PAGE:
Each title apart from Fastener has its own ‘ Behind the Scenes’ featurette that lasts around seven minutes. These are fascinating to watch, as certain secrets and filming techniques are revealed to the curious. The directors receive a lot of screen time, discussing their ideas and messages that they wish to reach across. Furthermore, the principal actors are also interviewed and talk about the filming process. As is the tradition with Japanese filmmaking, there is always a celebration once the title has wrapped and the performers are presented with a bouquet of flowers and gifts. It is a shame that Fastener does not have its own featurette, it would have been fascinating to get inside the mind of such a warped creator.

Again another common Japanese extra made it onto the disc; they seem to love their premier footage and on Jam Films 2, there are no less than three of them. The first is just a one minute montage but the other two last approximately 5 minutes each. The director and stars of each title answer questions from the audience and discuss what they gained from the film. The audience reacts well to the stars of Armchair Theory – the two Japanese comedians.
 
Jam Films 2
There are three very trendy trailers for the DVD, basically a montage of the four films on offer with various tracks from the freshest Japanese artists playing in the background.

Lastly, there is text information on each director, followed by a track listing.

It is reassuring to see the distributors make a greater effort with the extras this time round. Every record of the films should be stored, as these may well be ‘make or break’ titles for the directors. However the supplementary materials on the disc are in Japanese (including the text information) and do not contain English subtitles. The menus are in English though and are easy to navigate.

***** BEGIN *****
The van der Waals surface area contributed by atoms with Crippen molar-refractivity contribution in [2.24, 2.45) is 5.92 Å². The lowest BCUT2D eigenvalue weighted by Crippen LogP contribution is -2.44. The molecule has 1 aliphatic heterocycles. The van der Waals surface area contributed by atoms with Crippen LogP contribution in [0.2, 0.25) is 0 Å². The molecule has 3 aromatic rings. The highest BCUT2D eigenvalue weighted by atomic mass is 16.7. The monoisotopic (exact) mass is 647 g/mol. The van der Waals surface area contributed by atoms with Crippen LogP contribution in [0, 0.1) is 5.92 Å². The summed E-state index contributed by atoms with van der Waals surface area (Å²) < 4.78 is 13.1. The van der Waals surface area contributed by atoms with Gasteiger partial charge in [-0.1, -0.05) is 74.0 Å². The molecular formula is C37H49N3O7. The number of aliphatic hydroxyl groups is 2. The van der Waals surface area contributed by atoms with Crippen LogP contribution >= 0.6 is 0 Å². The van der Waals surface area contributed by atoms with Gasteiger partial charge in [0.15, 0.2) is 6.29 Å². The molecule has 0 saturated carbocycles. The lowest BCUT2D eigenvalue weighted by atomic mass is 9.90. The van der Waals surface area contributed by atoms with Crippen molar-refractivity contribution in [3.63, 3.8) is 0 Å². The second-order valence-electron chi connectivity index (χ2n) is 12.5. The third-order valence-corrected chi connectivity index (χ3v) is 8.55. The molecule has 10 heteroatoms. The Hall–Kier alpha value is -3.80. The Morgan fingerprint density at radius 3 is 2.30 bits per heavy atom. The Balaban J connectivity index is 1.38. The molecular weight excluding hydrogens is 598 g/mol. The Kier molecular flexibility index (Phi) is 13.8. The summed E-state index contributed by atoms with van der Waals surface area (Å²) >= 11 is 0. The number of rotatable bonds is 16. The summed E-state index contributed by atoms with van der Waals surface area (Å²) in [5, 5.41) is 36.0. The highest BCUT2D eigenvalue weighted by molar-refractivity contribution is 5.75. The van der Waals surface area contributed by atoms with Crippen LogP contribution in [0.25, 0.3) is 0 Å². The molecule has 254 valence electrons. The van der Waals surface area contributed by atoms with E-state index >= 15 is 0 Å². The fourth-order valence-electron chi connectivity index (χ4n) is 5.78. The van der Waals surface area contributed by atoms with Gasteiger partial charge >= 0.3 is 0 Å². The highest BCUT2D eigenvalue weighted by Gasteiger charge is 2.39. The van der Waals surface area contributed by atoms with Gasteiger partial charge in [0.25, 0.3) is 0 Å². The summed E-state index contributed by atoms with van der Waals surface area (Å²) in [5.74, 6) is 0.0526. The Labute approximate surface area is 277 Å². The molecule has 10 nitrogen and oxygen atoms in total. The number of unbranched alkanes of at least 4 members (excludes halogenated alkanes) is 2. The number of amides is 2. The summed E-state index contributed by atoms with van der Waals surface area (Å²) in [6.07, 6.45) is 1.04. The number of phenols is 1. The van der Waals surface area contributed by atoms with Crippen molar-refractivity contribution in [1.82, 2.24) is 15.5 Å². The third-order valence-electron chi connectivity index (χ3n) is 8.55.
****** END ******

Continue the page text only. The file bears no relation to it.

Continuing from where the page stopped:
Overall
It has been a while but Jam Films 2 was worth the wait, especially for those who cherish short films and alternative cinema. The conclusion is that at least three out of the four directors have a possible future in the Japanese film industry. Hide Inoue may wish to re-evaluate his work on Hoops Men Soul before tackling a major project but is confident enough with capturing fast and furious imagery. The new-wave of Far Eastern cinema is rapidly evolving; pushing the boundaries of conventional storytelling and audio/visual interaction. The Jam Films series captures this evolution in miniature bites and it does not end here. The third instalment is on its way – this time seven directors are nominated by the original seven from the first collection. Roll on Jam Films S.

You can buy this title for ¥4800 from top retailer CD Japan.